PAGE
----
Our environment is becoming increasingly busy and loud. Wherever we are, we are bombarded with noise: in the traffic, in the office, at school, even in hospitals, where peace and quiet are essential, being such important factors in a speedy recovery. The key issue with all this noise and poor acoustics is its negative impact on our health, productivity, social behaviour and education.
health and care under pressure
Increasing numbers of scientific studies show the link between noise and all kinds of physical complaints like insomnia, increased blood pressure and stress, short-term memory reduction, voice damage and heart complaints. Amazingly enough, our health sector is one of the major producers of noise and noise pollution: medical apparatus, alarm systems, pagers, loud conversations in the corridor and so on. In fact, hospitals are not the peaceful places we might expect, in which to recover and heal after an operation or illness.
Patients, but also medical staff struggle with the growing levels of noise in our health care environment. After all, as the noise level rises, so does stress and consequently also the number of medical errors.
challenging education due to poor acoustics
The second most noisy sector is education. The acoustics in traditional classrooms are so bad that resonance results in only half of what the teacher says being understood by those in the fourth row. This means that pupils sitting in the fourth row and further back need to concentrate twice as hard on what is being said. As a result, the learning process is slowed down considerably.
Furthermore, it is becoming increasingly popular to build classrooms in an open space, inspired by popular open office layouts. This modern infrastructure may look attractive and stylish, however, it is not at all practical. Once again, pupils are unable to understand the teacher, due to excessive background noise and distraction.
Pupils are not the only ones to suffer from noisy classrooms with poor acoustics. Teachers too are forced to raise their voices to be heard above the noise, increasing their stress levels and putting their voices under pressure. Scientific research demonstrates a clear link between the level of noise and the heart rate: the louder the noise, the faster the heart rate and the greater the risk of a heart attack.
deficient acoustics in the office
We witness a similar issue in the work environment with regard to open offices. Excessive background noise causes an increase in the stress hormone level and blood pressure among employees which, as previously mentioned, increases the risk of a heart attack. There is also no evidence whatsoever that open offices encourage productivity, the opposite in fact.
design with your ears in mind
It is clearly time for change. We must stop designing merely for the visual aspect, and start considering the ears and the general experience in each environment. There are different ways to create a pleasant and, above all, more healthy infrastructure, but there’s no such thing as a ’one size fits all’ solution. The opportunities depend on the space itself together with its purpose. Here is a summary of various techniques:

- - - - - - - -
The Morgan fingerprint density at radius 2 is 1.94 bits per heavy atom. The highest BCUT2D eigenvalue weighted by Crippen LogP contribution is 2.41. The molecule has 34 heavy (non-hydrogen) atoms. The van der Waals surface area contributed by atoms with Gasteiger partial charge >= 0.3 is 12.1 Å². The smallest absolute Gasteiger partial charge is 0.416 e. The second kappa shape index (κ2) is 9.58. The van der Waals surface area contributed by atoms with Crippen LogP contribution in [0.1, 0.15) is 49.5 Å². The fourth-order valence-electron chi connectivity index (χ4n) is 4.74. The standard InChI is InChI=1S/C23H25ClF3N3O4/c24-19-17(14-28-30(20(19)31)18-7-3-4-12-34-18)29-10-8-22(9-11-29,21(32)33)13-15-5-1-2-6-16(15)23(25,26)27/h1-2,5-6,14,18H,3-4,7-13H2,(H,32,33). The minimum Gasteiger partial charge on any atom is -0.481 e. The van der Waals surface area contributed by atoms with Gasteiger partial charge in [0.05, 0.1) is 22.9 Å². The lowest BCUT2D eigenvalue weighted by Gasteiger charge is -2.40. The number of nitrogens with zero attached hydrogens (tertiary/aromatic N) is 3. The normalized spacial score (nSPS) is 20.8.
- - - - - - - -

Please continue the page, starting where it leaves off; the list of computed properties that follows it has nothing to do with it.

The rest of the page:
Sound absorbing spaces to minimise resonance. For example, this can be done with sound absorbent panels against the walls and ceiling or using noise-deadening materials in the room’s construction. Such techniques improve the acoustics.
This technique is already being applied in busy walkways in shopping centres and airports. It involves music without a song, often inspired by nature. It has been demonstrated that the use of an ambient soundscape in an airport reduces stress among passengers and increases sales at airport retailers.
Warning: it is important that you seek professional help when designing a soundscape. Indeed, this must fit your company/brand properly, as well as being high quality in order to create the right effect.
The use of a tranquil murmur in the background. This can be used in open offices to ‘deaden’ surrounding discussions, so that employees can remain focused on their work. There is also evidence that this technique boosts people’s short-term memory.
These are video projections of natural scenery and a sound accompaniment. On several occasions, this technique has already demonstrated that employees work better with such background noise than in a silent office. This is connected to the way our ancestors felt when hearing such peaceful natural sounds, and it creates a pleasant and safe environment.
acoustic ceiling solutions from kreon
Perceived sound levels and good acoustics in a room are determined by, on the one hand, the noise source and, on the other, the number of times noise is reverberates on the room’s surfaces. Such reverberations are often considered unpleasant. That’s why kreon has developedceiling solutions with tiles made from special materials that can absorb or deaden reverberated noise in certain parts of the room.
In the case of noise absorption , sound is absorbed by a surface that minimises the noise reverberation in the room. Heavily reflected noise feels unpleasant and increases the perceived noise level. kreon uses noise-absorbing materials in combination with perforations in the ceiling allowing noise to enter.
sound insulation/noise absorption
BIn traditional suspended ceilings, it is common to use modular separation walls that only extend as far as the suspended part. This results in a lack of noise insulation between adjoining rooms. By taking further measures, such as the use of sound-insulating materials, the sound is kept inside or outside the rooms. For this reason, kreon has developed acoustic tiles filled with mineral wool and plasterboard.